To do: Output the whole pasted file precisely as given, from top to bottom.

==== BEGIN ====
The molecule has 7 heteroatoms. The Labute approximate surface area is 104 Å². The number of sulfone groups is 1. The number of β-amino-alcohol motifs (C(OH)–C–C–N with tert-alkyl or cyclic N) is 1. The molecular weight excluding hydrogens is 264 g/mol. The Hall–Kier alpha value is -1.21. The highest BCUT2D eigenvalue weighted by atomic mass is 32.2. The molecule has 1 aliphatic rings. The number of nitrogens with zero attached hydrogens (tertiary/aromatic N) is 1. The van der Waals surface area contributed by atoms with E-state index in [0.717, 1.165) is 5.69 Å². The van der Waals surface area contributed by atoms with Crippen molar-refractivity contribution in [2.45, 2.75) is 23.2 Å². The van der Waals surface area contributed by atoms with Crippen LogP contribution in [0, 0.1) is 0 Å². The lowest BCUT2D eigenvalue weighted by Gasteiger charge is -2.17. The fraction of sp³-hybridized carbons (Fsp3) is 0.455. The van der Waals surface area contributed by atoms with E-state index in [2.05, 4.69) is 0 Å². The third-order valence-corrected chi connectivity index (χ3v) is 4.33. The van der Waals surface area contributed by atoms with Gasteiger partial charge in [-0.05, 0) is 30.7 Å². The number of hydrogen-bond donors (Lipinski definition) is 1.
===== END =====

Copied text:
The molecule has 7 heteroatoms. The Labute approximate surface area is 104 Å². The number of sulfone groups is 1. The number of β-amino-alcohol motifs (C(OH)–C–C–N with tert-alkyl or cyclic N) is 1. The molecular weight excluding hydrogens is 264 g/mol. The Hall–Kier alpha value is -1.21. The highest BCUT2D eigenvalue weighted by atomic mass is 32.2. The molecule has 1 aliphatic rings. The number of nitrogens with zero attached hydrogens (tertiary/aromatic N) is 1. The van der Waals surface area contributed by atoms with E-state index in [0.717, 1.165) is 5.69 Å². The van der Waals surface area contributed by atoms with Crippen molar-refractivity contribution in [2.45, 2.75) is 23.2 Å². The van der Waals surface area contributed by atoms with Crippen LogP contribution in [0, 0.1) is 0 Å². The lowest BCUT2D eigenvalue weighted by Gasteiger charge is -2.17. The fraction of sp³-hybridized carbons (Fsp3) is 0.455. The van der Waals surface area contributed by atoms with E-state index in [2.05, 4.69) is 0 Å². The third-order valence-corrected chi connectivity index (χ3v) is 4.33. The van der Waals surface area contributed by atoms with Gasteiger partial charge in [-0.05, 0) is 30.7 Å². The number of hydrogen-bond donors (Lipinski definition) is 1.